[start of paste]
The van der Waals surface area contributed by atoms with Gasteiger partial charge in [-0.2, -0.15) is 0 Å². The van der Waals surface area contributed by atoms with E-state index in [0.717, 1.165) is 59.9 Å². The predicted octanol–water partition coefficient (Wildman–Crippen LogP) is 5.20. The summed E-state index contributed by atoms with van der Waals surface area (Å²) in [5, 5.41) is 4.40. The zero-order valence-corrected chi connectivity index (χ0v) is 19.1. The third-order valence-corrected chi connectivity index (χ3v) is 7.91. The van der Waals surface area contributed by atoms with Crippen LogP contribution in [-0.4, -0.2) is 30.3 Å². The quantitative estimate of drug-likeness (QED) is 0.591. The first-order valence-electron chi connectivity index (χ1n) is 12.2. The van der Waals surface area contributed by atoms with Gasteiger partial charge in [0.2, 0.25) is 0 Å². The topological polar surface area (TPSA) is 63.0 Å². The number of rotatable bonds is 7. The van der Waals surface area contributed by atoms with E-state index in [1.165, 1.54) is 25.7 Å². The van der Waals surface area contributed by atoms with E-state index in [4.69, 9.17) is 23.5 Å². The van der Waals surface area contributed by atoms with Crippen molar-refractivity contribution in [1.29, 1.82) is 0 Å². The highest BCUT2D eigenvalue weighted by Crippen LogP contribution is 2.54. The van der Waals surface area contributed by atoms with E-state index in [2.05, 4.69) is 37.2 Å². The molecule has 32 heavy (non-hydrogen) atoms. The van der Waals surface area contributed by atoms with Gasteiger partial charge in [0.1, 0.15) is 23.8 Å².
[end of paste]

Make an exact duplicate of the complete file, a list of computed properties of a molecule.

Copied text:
The van der Waals surface area contributed by atoms with Gasteiger partial charge in [-0.2, -0.15) is 0 Å². The van der Waals surface area contributed by atoms with E-state index in [0.717, 1.165) is 59.9 Å². The predicted octanol–water partition coefficient (Wildman–Crippen LogP) is 5.20. The summed E-state index contributed by atoms with van der Waals surface area (Å²) in [5, 5.41) is 4.40. The zero-order valence-corrected chi connectivity index (χ0v) is 19.1. The third-order valence-corrected chi connectivity index (χ3v) is 7.91. The van der Waals surface area contributed by atoms with Crippen LogP contribution in [-0.4, -0.2) is 30.3 Å². The quantitative estimate of drug-likeness (QED) is 0.591. The first-order valence-electron chi connectivity index (χ1n) is 12.2. The van der Waals surface area contributed by atoms with Gasteiger partial charge in [0.2, 0.25) is 0 Å². The topological polar surface area (TPSA) is 63.0 Å². The number of rotatable bonds is 7. The van der Waals surface area contributed by atoms with E-state index in [1.165, 1.54) is 25.7 Å². The van der Waals surface area contributed by atoms with E-state index in [4.69, 9.17) is 23.5 Å². The van der Waals surface area contributed by atoms with Crippen molar-refractivity contribution in [1.29, 1.82) is 0 Å². The highest BCUT2D eigenvalue weighted by Crippen LogP contribution is 2.54. The van der Waals surface area contributed by atoms with E-state index in [2.05, 4.69) is 37.2 Å². The molecule has 32 heavy (non-hydrogen) atoms. The van der Waals surface area contributed by atoms with Gasteiger partial charge in [0.1, 0.15) is 23.8 Å².